Pebbles in Duffle Bag...Toes, carried on.
I always go with one suitcase and return with at least two. Towards the end of my Greek stay, I make my annual trip over to Platia Kanigkos (in Athens) , around the corner from where all the drug addicts hang out, and purchase another duffle bag from the same Greek man--some twenty plus years my senior--despite the fact that he tried to pick me up after my fourth yearly visit. What do I fill this duffle bag with? Ah, contents that are guaranteed to confound California agricultural inspection agents and add a minimum of thirty extra minutes in customs.
So, here’s what’s inside:
Greek sea salt—yes, it tastes different and is different. (And I hope a certain cousin reads this, as we had a rather heated debate about this several years ago in Athens; it took a Nutritionist PhD to put him in his place! Yes, you know who you are. And of course I still love you and think the world of you—you’re still a food God—just not a Greek salt God.)
Greek nutmeg (whole)
Bottles of Greek cinnamon—tastes great on everything! Today, I accidentally shook some (I thought it was pepper, woke up with blurred vision) on my tuna salad. It was fantastic! Take note: that’s how you know you’re Greek—when you start putting cinnamon and lemon on everything, and it tastes better.
Greek saffron—probably the best in the world.
Greek pinenuts—really sweet. I’m partial to this flavor, because my special island, Skopelos, is covered in short fat stubby pine trees, and everything smells like them, including the wonderful Skopelos honey.
Greek pistachios—the ones from Aegina are famous, but there are many wonderful ones from other Greek locations
Greek basil—the dried variety, of course. A sprig of the live variety is given to visitors when they leave, in order to guarantee their return to Greece.
Greek oregano—another great herb, tastes different from our varieties.
Minerva olive oil (as many bottles as I can drag)—There are many wonderful Greek olive oils. Other than my friends’ homemade varieties, Minerva happens to be my favorite.
Greek Muesli cereal—what can I tell you? I like their cereal too, and, no, it doesn’t taste like ours. Not at all.
Several jars of Skopelos honey (heavy breakable glass jars, of course) YUMMMMM. Worth the ridiculous amount of effort to carry, cushion and pack, not to mention the toll on my back.
Several evil eye pendants—come in handy for all occasions. I have one in every room, nook, cranny, corner, car, suitcase, purse, duffle bag…
About 2kg of yummy chewy fruity candies from Thessaloniki (with flavors like peach, pineapple, raspberry)—my favorite sugar high. I allow myself this unhealthy extravagance only in Greece, since I’m usually walking eight hours a day and burn the quick energy.
Several bags of Gigantes (giant beans)—Mom and I are still trying to figure out whose recipe is the “right” one. Each of my friends cooks them differently. Oh, and yes, California Agricultural Inspection allows them into California—whew!
Greek suntan lotion—it’s just better. What can I say? (Even though it’s made by Johnson & Johnson in the EU somewhere—France?—has some fancy EU name, and is probably really bad for your skin.)
Greek dishwashing soap—now, I’m pretty sure this is made in Greece. I prefer Ava. Their hand dishwashing liquid, as well as their dish sponges, are just plain better than ours. I guess I’m the only American that uses her hands to wash the dishes. (That reminds me of a visit from my then three-year old nephew, who wandered into my kitchen, stared intensely at the stove, then turned to look at me and asked where my dishwasher was. I answered that he was looking at it.)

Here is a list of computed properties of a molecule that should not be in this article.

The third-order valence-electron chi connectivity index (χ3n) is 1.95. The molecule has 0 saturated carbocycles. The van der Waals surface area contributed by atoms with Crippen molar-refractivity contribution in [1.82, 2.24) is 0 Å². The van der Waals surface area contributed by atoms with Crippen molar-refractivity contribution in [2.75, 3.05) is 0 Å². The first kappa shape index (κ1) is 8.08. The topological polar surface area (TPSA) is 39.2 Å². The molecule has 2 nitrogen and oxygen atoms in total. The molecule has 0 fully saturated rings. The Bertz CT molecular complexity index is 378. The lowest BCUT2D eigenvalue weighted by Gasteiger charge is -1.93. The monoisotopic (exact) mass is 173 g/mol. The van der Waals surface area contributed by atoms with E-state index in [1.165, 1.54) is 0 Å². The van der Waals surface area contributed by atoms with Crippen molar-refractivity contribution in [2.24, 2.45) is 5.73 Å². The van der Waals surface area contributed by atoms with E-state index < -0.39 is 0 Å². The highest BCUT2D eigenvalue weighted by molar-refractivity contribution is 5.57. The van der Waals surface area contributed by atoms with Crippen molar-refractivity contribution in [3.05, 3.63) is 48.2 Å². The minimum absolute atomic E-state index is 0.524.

Plomariou ouzo—this is also heavy and breakable and has to go into checked luggage, because it's liquid. I still haven’t figured out the duty-free shopping. I imagine, if I were on a direct flight from Athens to San Francisco, I could probably purchase it in the airport’s Duty-free shop and then carry it on; however, there is no direct flight from Athens to San Francisco—so we’ll never know.
Caprice hazelnut chocolate-filled cookies—several cans—These are cigar-shaped and taste better than any cigar I’ve ever tasted or smelled. Highly addictive, though—once you open a can, be prepared to eat its entire contents in one sitting.
A few clothes items from Zara and Bershka—(Yes, I know, neither are Greek, but the prices are too good to pass up.) I used to fill up my entire duffle bag with clothes; I’ve gotten much better. My shopping addiction, as you may have noticed, has turned to food items. So, yes, I’m naked, fat and happy these days.
A couple pairs of new Greek shoes—hard to resist—no relation to their American counterparts—I mean, you will have an incredible urge to burn (or give away to charity, please!) your entire domestic shoe and clothes collection when you return from Greece. Sorry, European fashion rocks! And Greek shoes are amazing.
A handful Greek music CDs—my lifesavers! When things get bad, put on the Greek music, break open a bottle of ouzo, create a party—real or virtual (plenty of Greece-lovers on Twitter who are willing to comply) and dance. OPA!
Several stones from my fave Skopelos beaches (Yes, there are rocks in my duffle bag) and (shhhhhhh!—did you see that, I mean shhhhhhhhh) from Delphi. (No, I can’t tell you where, exactly, in Delphi, or I might get thrown off a Greek cliff, quietly, when no one is looking. That’s right, that form of punishment is reserved for more than the physically impaired, and, yes, these “rituals” still exist in modern times. They outlaw smashing dishes, but it’s still perfectly legal to throw a foreigner off a cliff. Oh, for heaven sakes, NO IT’S NOT. I’M KIDDING. IT WAS A JOKE, OKAY?)
Are you still with me? Have I convinced you to pack light? Believe me, you’ll wish you had—or you’ll be paying for that third checked bag!
Future post: What’s in my carry-on?